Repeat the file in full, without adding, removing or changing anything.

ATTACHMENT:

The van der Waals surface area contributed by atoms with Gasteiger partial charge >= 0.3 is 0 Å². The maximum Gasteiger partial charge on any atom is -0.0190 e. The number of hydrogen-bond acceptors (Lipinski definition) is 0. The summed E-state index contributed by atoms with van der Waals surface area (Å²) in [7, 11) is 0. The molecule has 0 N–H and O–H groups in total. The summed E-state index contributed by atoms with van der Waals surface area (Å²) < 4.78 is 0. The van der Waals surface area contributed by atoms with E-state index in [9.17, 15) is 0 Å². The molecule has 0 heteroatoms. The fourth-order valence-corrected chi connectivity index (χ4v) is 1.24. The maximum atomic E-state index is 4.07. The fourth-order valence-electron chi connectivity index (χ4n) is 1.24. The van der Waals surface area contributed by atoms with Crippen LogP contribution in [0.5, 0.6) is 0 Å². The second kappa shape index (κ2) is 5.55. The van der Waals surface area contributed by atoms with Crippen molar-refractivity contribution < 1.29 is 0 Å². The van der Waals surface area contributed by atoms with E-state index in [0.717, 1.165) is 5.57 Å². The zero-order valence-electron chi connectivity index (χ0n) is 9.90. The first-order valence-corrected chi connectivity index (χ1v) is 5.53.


The van der Waals surface area contributed by atoms with Gasteiger partial charge >= 0.3 is 0 Å². The maximum Gasteiger partial charge on any atom is -0.0190 e. The number of hydrogen-bond acceptors (Lipinski definition) is 0. The summed E-state index contributed by atoms with van der Waals surface area (Å²) in [7, 11) is 0. The molecule has 0 N–H and O–H groups in total. The summed E-state index contributed by atoms with van der Waals surface area (Å²) < 4.78 is 0. The van der Waals surface area contributed by atoms with E-state index in [9.17, 15) is 0 Å². The molecule has 0 heteroatoms. The fourth-order valence-corrected chi connectivity index (χ4v) is 1.24. The maximum atomic E-state index is 4.07. The fourth-order valence-electron chi connectivity index (χ4n) is 1.24. The van der Waals surface area contributed by atoms with Crippen LogP contribution in [0.5, 0.6) is 0 Å². The second kappa shape index (κ2) is 5.55. The van der Waals surface area contributed by atoms with Crippen molar-refractivity contribution < 1.29 is 0 Å². The van der Waals surface area contributed by atoms with E-state index in [0.717, 1.165) is 5.57 Å². The zero-order valence-electron chi connectivity index (χ0n) is 9.90. The first-order valence-corrected chi connectivity index (χ1v) is 5.53.